The United States Army did not consider jeeps equipped with seat belts to be acceptable for the intended uses of the vehicle for, but not limited to, the following reasons: (1) when used in certain tactical situations they could compromise the occupants by deterring immediate egress and escape from the vehicle, and (2) there was the probability of greater injuries to belted occupants in a vehicle such as the jeep without roll bars in the event of a roll over, and the installation of a roll bar would interfere with the design and intent of this military tactical vehicle.
It is undisputed that the United States Government procured the production of these vehicles in conformity with its own engineering specifications and submitted these specifications to qualified prospective bidders. Ford was a successful bidder, and the vehicle involved in this accident was manufactured pursuant to a specific contract (DA-20-113-AMC-07507) and in strict compliance with the United States Army plans and specifications.
Defendant presses its motion for summary judgment on the basis that (1) it had no duty to install seat belts or roll bars, (2) plaintiff cannot under the circumstances of this case show a dangerous defect, and (3) Ford is immune from liability because it complied strictly with a Government contract
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and manufactured the jeep in conformance to Government plans and specifications.
Plaintiff resists the motion on the basis that a factual issue is presented on (1) the issue of whether the failure to install seat belts constitutes a dangerous defect, and (2) the issue of proximate cause. Plaintiff nevertheless requests the court to rule on the narrow issue of whether (1) assuming a jury finds the jeep to be in a defective condition when it left defendants hands and (2) assuming that the defective condition was a proximate cause of the injuries, defendant Ford will be held strictly liable for plaintiff's damages notwithstanding that Ford strictly complied with Government plans and specifications.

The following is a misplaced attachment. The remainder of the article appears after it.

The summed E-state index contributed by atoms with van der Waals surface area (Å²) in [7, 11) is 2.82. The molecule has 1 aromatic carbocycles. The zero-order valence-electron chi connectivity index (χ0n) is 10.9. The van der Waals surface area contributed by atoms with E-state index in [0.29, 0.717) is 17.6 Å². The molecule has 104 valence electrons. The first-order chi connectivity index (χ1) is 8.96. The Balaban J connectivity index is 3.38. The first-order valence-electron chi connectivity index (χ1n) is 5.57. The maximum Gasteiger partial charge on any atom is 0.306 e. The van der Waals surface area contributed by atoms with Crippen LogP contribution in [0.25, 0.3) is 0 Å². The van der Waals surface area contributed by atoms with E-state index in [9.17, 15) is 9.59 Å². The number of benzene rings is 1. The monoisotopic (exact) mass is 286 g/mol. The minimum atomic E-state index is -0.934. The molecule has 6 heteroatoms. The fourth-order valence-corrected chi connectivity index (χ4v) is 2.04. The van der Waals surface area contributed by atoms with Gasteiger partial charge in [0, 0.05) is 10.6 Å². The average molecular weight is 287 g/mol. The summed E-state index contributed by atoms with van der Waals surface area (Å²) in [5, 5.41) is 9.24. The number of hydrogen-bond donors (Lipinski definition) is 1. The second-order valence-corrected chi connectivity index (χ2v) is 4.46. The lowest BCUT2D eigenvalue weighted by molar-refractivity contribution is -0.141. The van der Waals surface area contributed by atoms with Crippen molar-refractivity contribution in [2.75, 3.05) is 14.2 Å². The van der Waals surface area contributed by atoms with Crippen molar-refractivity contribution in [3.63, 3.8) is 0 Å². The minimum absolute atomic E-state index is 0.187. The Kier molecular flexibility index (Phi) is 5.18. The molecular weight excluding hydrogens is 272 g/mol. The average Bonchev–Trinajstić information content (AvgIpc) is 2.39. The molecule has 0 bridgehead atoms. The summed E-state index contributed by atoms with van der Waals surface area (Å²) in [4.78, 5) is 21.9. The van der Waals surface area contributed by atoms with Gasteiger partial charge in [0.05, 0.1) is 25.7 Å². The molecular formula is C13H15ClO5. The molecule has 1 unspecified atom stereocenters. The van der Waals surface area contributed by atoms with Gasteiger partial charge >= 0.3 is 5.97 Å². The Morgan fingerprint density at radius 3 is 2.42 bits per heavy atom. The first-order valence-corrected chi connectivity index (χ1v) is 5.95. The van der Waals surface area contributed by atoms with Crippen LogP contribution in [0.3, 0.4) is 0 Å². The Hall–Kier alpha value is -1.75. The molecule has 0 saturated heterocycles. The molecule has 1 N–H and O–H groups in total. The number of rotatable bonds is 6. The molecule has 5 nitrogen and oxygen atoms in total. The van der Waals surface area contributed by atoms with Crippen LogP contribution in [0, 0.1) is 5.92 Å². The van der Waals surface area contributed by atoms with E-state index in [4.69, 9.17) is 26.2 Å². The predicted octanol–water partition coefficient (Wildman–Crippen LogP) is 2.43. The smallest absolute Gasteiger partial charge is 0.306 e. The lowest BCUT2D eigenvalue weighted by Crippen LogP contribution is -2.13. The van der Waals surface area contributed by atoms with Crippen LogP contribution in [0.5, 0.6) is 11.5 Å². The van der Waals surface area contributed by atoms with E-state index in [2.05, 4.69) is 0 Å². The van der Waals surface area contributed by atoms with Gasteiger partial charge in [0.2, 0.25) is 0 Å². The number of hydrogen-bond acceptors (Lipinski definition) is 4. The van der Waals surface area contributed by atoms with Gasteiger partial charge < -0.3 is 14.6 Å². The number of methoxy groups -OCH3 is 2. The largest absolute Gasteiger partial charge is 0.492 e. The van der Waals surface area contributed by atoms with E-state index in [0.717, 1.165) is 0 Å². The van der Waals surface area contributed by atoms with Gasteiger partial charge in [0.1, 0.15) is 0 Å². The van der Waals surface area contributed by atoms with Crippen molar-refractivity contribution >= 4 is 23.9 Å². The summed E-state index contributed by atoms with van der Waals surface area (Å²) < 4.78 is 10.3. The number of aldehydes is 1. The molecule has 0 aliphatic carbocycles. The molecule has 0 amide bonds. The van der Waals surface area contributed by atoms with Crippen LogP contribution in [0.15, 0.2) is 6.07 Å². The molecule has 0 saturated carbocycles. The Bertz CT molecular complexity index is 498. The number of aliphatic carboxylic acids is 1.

The court finds that defendant Ford Motor Company is entitled to summary judgment since (1) it had no duty to install seat belts, (2) plaintiff under the circumstances of this case cannot show a dangerous defect and (3) defendant manufactured the jeep in strict compliance with Government specifications as required by its contract.
Plaintiff alleges a design defect under the theory of strict liability in tort. The mere allegation of a design defect, however, is not sufficient to remove the case from the realm of ordinary negligence principles. Dreisonstok v. Volkswagenwerk, A.C. , 489 F.2d 1066 (4 Cir. 1974); Chestnut v. Ford Motor Co. , 445 F.2d 967 (4 Cir. 1971); Lamendola v. Mizell , 115 N.J. Super. 514 (Law Div. 1971); Prosser, Law of Torts (4 ed. 1971), § 99, n. 72. Whether an action is brought on the theory of strict liability or negligence, "each arises from a misfeasance or nonfeasance in violation of a legal duty" Lamendola, supra at 518. In this case plaintiff fails to state what duty, if any, defendant has breached. The report of plaintiff's expert which was made part of the moving papers states that seat belts "have been, for many years, a known safety feature." A manufacturer is not under a duty to provide every "known safety device." Dyson v. General Motors Corp. , 298 F. Supp. 1064 (D.C. Pa. 1969).